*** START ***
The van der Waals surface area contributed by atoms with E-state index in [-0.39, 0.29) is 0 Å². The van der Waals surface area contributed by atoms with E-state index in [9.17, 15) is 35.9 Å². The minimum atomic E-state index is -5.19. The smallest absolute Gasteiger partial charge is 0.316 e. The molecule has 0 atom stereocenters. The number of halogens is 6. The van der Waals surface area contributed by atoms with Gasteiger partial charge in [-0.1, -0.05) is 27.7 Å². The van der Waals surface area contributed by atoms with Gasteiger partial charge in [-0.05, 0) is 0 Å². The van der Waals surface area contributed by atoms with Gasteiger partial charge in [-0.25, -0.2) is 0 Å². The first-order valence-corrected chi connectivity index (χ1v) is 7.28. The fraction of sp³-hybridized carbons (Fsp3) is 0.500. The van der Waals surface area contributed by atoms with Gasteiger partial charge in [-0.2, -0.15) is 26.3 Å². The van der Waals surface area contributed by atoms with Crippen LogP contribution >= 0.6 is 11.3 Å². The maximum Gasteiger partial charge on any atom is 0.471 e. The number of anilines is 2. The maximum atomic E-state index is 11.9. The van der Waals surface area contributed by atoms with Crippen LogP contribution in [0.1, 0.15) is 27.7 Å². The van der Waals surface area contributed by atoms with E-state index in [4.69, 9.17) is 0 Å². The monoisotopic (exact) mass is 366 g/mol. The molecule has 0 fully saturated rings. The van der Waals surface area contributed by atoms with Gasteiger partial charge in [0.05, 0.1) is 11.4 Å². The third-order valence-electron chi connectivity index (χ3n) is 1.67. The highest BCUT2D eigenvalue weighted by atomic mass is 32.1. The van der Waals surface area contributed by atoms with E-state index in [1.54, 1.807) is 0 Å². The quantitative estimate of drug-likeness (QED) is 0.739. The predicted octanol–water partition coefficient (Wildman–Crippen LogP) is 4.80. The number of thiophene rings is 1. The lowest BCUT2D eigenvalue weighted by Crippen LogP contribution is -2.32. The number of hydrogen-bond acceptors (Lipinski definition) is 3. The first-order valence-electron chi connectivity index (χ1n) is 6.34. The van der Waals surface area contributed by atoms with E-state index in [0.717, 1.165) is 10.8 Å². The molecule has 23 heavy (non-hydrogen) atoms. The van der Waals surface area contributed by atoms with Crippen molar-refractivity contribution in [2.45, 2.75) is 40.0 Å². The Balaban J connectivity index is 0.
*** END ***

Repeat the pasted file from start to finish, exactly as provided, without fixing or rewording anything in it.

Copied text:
The van der Waals surface area contributed by atoms with E-state index in [-0.39, 0.29) is 0 Å². The van der Waals surface area contributed by atoms with E-state index in [9.17, 15) is 35.9 Å². The minimum atomic E-state index is -5.19. The smallest absolute Gasteiger partial charge is 0.316 e. The molecule has 0 atom stereocenters. The number of halogens is 6. The van der Waals surface area contributed by atoms with Gasteiger partial charge in [-0.1, -0.05) is 27.7 Å². The van der Waals surface area contributed by atoms with Gasteiger partial charge in [-0.05, 0) is 0 Å². The van der Waals surface area contributed by atoms with Gasteiger partial charge in [-0.25, -0.2) is 0 Å². The first-order valence-corrected chi connectivity index (χ1v) is 7.28. The fraction of sp³-hybridized carbons (Fsp3) is 0.500. The van der Waals surface area contributed by atoms with Gasteiger partial charge in [-0.2, -0.15) is 26.3 Å². The van der Waals surface area contributed by atoms with Crippen LogP contribution >= 0.6 is 11.3 Å². The maximum Gasteiger partial charge on any atom is 0.471 e. The number of anilines is 2. The maximum atomic E-state index is 11.9. The van der Waals surface area contributed by atoms with Crippen LogP contribution in [0.1, 0.15) is 27.7 Å². The van der Waals surface area contributed by atoms with E-state index in [4.69, 9.17) is 0 Å². The monoisotopic (exact) mass is 366 g/mol. The molecule has 0 fully saturated rings. The van der Waals surface area contributed by atoms with Gasteiger partial charge in [0.05, 0.1) is 11.4 Å². The third-order valence-electron chi connectivity index (χ3n) is 1.67. The highest BCUT2D eigenvalue weighted by atomic mass is 32.1. The van der Waals surface area contributed by atoms with E-state index in [1.54, 1.807) is 0 Å². The quantitative estimate of drug-likeness (QED) is 0.739. The predicted octanol–water partition coefficient (Wildman–Crippen LogP) is 4.80. The number of thiophene rings is 1. The lowest BCUT2D eigenvalue weighted by Crippen LogP contribution is -2.32. The number of hydrogen-bond acceptors (Lipinski definition) is 3. The first-order valence-electron chi connectivity index (χ1n) is 6.34. The van der Waals surface area contributed by atoms with E-state index in [0.717, 1.165) is 10.8 Å². The molecule has 23 heavy (non-hydrogen) atoms. The van der Waals surface area contributed by atoms with Crippen molar-refractivity contribution in [2.45, 2.75) is 40.0 Å². The Balaban J connectivity index is 0.